The troops’ entry into the riot area could be reminiscent of great field wars of the past. The government men, more organized now than in previous encounters with demonstrators, came in droves from five strategic entry points in a virtual aim at dispersing the rioters. The main drove, and the first to be noticed by the rioters, walked in from the boulevard area along the Army and Navy Club. The demonstrators at first tried charging in the direction of the riot squads, hurling big chunks of stone and molotov bombs, but spread out and dispersed after seeing the riot squad members close in on them from four other points: from inside the U.S. embassy itself moved in helmeted and truncheon-wielding Metrocom troopers; from the other north end of the boulevard rushed in members of the MPD special squad; and from two exit points— United Nations avenue and Padre Faura— poured in the main faction of the riot squad. The students left the riot area, the government troops held formation and ended the first part of what could have been another bloody head-on clash between demonstrators and government troops. The government men asked the demonstrators to go home, leave the site.

But, outwitted in the first part, the students had other plans. And they executed it in a violent replay of the destructive part of the January 30th riot along Malacañang. The students regrouped along a “liberated” area of Padre Faura,—at one point declaring a corner “a Red Cross relief area,” to the polices contempt—walked in droves, hurling stones, crashing windows of big stores and other establishments they would chance upon. Two cars were burned. Molotov bombs rocked the Philamlife building, disturbed the guests at the Hilton Hotel. A home-made bomb hurled at the lightless hotel extinguished itself at mid-air, but the demonstrators did not leave it at that. They hurled stones and burned a wooden portion of the hotel lobby; and the violence went on. At the usually serene Rizal Park, troopers were soon running after vandals who tried to set fire to stalls and other portions of the park.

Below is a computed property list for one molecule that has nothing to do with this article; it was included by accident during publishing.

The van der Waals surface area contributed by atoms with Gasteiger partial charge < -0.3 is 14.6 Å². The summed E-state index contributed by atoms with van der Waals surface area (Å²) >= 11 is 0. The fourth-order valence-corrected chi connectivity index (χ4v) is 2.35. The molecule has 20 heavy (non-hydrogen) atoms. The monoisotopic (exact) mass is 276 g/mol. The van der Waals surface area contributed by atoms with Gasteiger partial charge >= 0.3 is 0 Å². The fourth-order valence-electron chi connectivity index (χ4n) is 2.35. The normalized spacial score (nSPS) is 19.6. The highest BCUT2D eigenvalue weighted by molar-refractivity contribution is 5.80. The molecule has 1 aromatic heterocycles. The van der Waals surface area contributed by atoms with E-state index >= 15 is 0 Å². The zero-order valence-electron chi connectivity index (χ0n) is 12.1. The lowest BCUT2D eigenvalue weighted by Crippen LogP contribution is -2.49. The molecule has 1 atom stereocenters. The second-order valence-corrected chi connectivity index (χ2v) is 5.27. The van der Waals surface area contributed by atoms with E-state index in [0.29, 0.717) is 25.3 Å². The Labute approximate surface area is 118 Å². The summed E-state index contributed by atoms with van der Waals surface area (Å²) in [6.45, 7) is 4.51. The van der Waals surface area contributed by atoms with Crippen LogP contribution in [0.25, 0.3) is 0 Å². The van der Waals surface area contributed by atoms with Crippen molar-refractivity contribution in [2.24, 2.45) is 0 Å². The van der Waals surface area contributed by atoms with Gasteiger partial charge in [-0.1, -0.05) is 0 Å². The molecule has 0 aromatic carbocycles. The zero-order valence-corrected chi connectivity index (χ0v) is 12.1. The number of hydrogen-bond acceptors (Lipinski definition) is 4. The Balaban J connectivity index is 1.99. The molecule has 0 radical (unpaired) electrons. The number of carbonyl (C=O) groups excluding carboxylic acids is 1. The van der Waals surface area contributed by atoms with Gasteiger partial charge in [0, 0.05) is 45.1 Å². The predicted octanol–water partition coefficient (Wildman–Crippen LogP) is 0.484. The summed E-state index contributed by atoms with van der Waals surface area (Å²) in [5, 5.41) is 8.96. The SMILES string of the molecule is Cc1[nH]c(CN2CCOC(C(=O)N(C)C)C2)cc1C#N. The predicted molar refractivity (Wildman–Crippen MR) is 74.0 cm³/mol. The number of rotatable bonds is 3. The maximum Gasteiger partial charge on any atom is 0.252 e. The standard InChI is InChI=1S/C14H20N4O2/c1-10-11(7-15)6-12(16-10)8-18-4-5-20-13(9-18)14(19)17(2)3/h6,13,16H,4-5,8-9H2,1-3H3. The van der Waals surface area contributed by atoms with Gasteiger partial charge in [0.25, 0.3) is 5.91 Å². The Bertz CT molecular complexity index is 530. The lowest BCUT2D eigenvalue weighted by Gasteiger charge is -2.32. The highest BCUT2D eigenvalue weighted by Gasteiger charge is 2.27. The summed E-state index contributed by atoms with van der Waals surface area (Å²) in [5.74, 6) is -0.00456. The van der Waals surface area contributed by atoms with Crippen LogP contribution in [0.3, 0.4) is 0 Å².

By midnight, all was quiet at the embassy front, but not in the C. M. Recto-Legarda-Mendiola vicinity where splinter groups from the Plaza Miranda teach-in had headed for. Tension prevailed over the area as though it was night of January 30 again, as around bonfires, a phalanx of demonstrators kept vigil face to face with three truckloads of army troopers, the students earlier having taken command of Recto by barricading the street with logs, drums and other materials which closed it to vehicular traffic.

To the few who watched the bonfires die down at about 2 a.m. February 19, the tense moments in the area appeared ended as the police finally dispersed the student flanks. #

Advertisements

Leave a Reply

Fill in your details below or click an icon to log in:

WordPress.com Logo

You are commenting using your WordPress.com account. Log Out / Change )

Twitter picture

You are commenting using your Twitter account. Log Out / Change )

Facebook photo

You are commenting using your Facebook account. Log Out / Change )

Google+ photo

You are commenting using your Google+ account. Log Out / Change )

Connecting to %s

%d bloggers like this: